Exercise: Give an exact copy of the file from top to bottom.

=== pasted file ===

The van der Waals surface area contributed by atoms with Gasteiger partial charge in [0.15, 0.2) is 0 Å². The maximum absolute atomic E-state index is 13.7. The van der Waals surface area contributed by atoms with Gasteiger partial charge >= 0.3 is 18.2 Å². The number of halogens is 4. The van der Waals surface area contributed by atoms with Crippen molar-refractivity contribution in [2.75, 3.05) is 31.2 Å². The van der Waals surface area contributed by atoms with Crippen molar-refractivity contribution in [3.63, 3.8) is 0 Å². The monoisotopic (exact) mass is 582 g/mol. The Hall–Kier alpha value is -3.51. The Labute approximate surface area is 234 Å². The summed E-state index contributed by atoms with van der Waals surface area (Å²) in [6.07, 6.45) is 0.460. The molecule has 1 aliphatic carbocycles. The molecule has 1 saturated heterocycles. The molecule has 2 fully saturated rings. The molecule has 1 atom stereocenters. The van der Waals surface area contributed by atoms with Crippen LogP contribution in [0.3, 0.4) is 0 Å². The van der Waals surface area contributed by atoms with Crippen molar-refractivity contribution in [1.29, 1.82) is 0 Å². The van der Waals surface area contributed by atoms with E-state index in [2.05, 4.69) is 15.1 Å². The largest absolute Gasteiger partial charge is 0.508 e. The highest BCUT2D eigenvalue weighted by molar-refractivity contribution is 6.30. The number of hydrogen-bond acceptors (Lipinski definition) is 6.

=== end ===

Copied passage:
The van der Waals surface area contributed by atoms with Gasteiger partial charge in [0.15, 0.2) is 0 Å². The maximum absolute atomic E-state index is 13.7. The van der Waals surface area contributed by atoms with Gasteiger partial charge >= 0.3 is 18.2 Å². The number of halogens is 4. The van der Waals surface area contributed by atoms with Crippen molar-refractivity contribution in [2.75, 3.05) is 31.2 Å². The van der Waals surface area contributed by atoms with Crippen molar-refractivity contribution in [3.63, 3.8) is 0 Å². The monoisotopic (exact) mass is 582 g/mol. The Hall–Kier alpha value is -3.51. The Labute approximate surface area is 234 Å². The summed E-state index contributed by atoms with van der Waals surface area (Å²) in [6.07, 6.45) is 0.460. The molecule has 1 aliphatic carbocycles. The molecule has 1 saturated heterocycles. The molecule has 2 fully saturated rings. The molecule has 1 atom stereocenters. The van der Waals surface area contributed by atoms with Crippen LogP contribution in [0.3, 0.4) is 0 Å². The van der Waals surface area contributed by atoms with Crippen molar-refractivity contribution in [1.29, 1.82) is 0 Å². The van der Waals surface area contributed by atoms with E-state index in [2.05, 4.69) is 15.1 Å². The largest absolute Gasteiger partial charge is 0.508 e. The highest BCUT2D eigenvalue weighted by molar-refractivity contribution is 6.30. The number of hydrogen-bond acceptors (Lipinski definition) is 6.